As NHL teams hit about the 15-game mark in the campaign, we start to see what we might have hoped to be some players’ short lulls turn into more serious patterns of below-expectation play, or initial hot streaks look a bit more enduring. We’ve now gained enough of a sample size to start evaluating a player’s year. That’s not to say players can’t completely turn things around, but the longer they wait, the more risk they bring. Here are a few forwards that have come out strong and appear continuing in that vein, and others whose slow starts increasingly indicate possible slow years.
Jussi Jokinen – Edmonton (0 goals, 1 assist, 10 games)
An offseason sleeper, coming into the year Jokinen was looked at as a possible top-sixer who might help mentor some of the upcoming Oilers and re-kindle the scoring he’d exhibited in the not-too-distant past. With 60 points in 2015-16 and 57 two years prior, and as a new member of high-octane Edmonton, it seemed he should at least hit the 40-50 point range. Edmonton hasn’t been scoring though, and that includes Jokinen. With just one assist, that on a power play goal by Ryan Strome a few weeks ago against Carolina, the 34-year-old vet’s twelfth NHL campaign is off to an excruciatingly slow start. It’s a bad sign that he’s seen just 12:22 in average ice time over this initial span, with two contests under ten minutes in the past four games. Currently he’s most often on third line duty with Strome and Drake Caggiula. We’ll see if that helps him snap out of his slump or if, at this stage of his career, he’s more of the 11-goal, 17-assist player we saw in Florida last year.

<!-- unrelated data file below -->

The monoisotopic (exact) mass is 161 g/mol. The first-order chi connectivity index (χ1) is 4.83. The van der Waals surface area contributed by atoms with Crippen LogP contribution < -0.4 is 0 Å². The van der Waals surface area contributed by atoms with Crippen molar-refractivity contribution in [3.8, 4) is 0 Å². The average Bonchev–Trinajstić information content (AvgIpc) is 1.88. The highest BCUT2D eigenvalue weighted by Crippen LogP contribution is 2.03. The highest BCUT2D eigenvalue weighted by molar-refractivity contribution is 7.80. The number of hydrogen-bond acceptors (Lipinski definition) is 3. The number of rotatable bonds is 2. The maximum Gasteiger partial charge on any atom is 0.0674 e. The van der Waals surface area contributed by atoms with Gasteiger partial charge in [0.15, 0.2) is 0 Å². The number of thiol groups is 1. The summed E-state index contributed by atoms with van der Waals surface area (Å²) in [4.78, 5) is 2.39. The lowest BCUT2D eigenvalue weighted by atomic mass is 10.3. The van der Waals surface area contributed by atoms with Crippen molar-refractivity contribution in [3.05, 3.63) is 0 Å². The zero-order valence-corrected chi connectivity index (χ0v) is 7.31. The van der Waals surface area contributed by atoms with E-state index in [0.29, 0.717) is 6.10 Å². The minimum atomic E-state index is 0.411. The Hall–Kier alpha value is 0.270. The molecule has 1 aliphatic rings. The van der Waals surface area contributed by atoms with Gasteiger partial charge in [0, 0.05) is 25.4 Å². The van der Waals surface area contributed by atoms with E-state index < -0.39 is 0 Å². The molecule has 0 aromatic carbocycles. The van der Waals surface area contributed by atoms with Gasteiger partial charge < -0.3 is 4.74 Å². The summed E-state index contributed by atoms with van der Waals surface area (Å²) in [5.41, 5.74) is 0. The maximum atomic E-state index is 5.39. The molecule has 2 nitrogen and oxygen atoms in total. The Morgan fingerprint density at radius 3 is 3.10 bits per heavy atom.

Martin Hanzal – Dallas (1 goal, 0 assists, 11 games)
Hanzal was supposed to up his production on the Stars second line skating with Jason Spezza and a left wing to be determined. Instead he’s registered just one point on the young year – an empty-net goal against Detroit in the campaign’s third contest – and a minus-9 while most frequently lining up with Devin Shore, Mattias Janmark and Remi Elie. Prior to a recent lower-body scrape forcing him to miss the last three contests, their prized free-agent acquisition missed much of training camp with an ankle injury and the results may be showing. He’s averaged a little under two minutes per-game on the power play but has yet to rack up a point. His overall TOI is 14:53, more than three minutes short of his career mark.
Joel Eriksson Ek – Minnesota (1 goal, 2 assists, 12 games)
Perhaps the expectations were too great, but after a prolific 15-game NHL showing last year (three goals, four assists) and another solid year in Sweden’s top league, the 20-year-old Eriksson Ek was considered a strong candidate for a third-line center role this offseason. On a Wild team finishing second behind Cup-winning Pittsburgh in goals scored in 2016-17, the potential for decent numbers is still there. But, in an injury-marred first month Minnesota’s production is much less, as their 37 goals has them tied for 23rd in the league. Eriksson Ek is currently serving on a checking line with Marcus Foligno and (surprisingly the team’s top goal-scorer with six) Chris Stewart, eking out just 12:53 average TOI. The Swedish rookie, and Minnesota in general which sits at 13th in the West’s point standings, have lots of time for improvement, but the early returns aren’t great.
Sam Gagner – Vancouver (1 goal, 3 assists, 13 games)
Fewer points seemed par for the course with Gagner moving from Columbus, who registered the league’s sixth-most goals last year, to the Canucks who finished above just Colorado as the league’s second-least prolific squad. Largely a power-play specialist, Gagner earned the first 50-point campaign of his ten-year career with the Blue Jackets, and following a generally lost year in Philly his hockey life was back in gear. But, in spite of Vancouver’s 7-4-1 start, the points this year have not come easily. While serving as a bottom-six wing next to Alex Burmistrov and Thomas Vanek, their line has only generated three points. With Vanek and the Sedin twins on the man advantage that number’s up to five, including a goal and an assist for Gagner, but his 0.31 points-per-game pace is half his 0.62 CBJ mark, and nearly the same discrepancy compared with his 0.57 career average. With Brock Boeser and Bo Horvat leading the way, things are looking up for the Canucks, but the results have yet to appear for Gagner.